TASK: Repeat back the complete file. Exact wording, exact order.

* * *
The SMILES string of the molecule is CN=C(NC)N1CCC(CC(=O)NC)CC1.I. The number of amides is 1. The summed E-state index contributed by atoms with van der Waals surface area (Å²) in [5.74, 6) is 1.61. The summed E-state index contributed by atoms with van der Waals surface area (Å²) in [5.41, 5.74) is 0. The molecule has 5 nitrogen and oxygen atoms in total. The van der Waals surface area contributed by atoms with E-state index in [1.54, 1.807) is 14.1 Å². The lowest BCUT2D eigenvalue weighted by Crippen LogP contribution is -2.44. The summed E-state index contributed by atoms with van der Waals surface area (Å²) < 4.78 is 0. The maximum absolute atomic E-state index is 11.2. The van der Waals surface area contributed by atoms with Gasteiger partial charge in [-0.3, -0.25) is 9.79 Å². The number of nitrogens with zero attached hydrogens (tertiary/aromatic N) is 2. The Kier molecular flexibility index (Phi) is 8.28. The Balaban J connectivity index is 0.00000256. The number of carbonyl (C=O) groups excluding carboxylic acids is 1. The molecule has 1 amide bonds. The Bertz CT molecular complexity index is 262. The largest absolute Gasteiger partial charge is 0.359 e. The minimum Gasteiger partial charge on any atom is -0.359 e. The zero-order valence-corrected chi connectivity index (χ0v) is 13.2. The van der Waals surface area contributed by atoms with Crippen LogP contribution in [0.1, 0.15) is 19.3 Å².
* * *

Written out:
The SMILES string of the molecule is CN=C(NC)N1CCC(CC(=O)NC)CC1.I. The number of amides is 1. The summed E-state index contributed by atoms with van der Waals surface area (Å²) in [5.74, 6) is 1.61. The summed E-state index contributed by atoms with van der Waals surface area (Å²) in [5.41, 5.74) is 0. The molecule has 5 nitrogen and oxygen atoms in total. The van der Waals surface area contributed by atoms with E-state index in [1.54, 1.807) is 14.1 Å². The lowest BCUT2D eigenvalue weighted by Crippen LogP contribution is -2.44. The summed E-state index contributed by atoms with van der Waals surface area (Å²) < 4.78 is 0. The maximum absolute atomic E-state index is 11.2. The van der Waals surface area contributed by atoms with Gasteiger partial charge in [-0.3, -0.25) is 9.79 Å². The number of nitrogens with zero attached hydrogens (tertiary/aromatic N) is 2. The Kier molecular flexibility index (Phi) is 8.28. The Balaban J connectivity index is 0.00000256. The number of carbonyl (C=O) groups excluding carboxylic acids is 1. The molecule has 1 amide bonds. The Bertz CT molecular complexity index is 262. The largest absolute Gasteiger partial charge is 0.359 e. The minimum Gasteiger partial charge on any atom is -0.359 e. The zero-order valence-corrected chi connectivity index (χ0v) is 13.2. The van der Waals surface area contributed by atoms with Crippen LogP contribution in [0.1, 0.15) is 19.3 Å².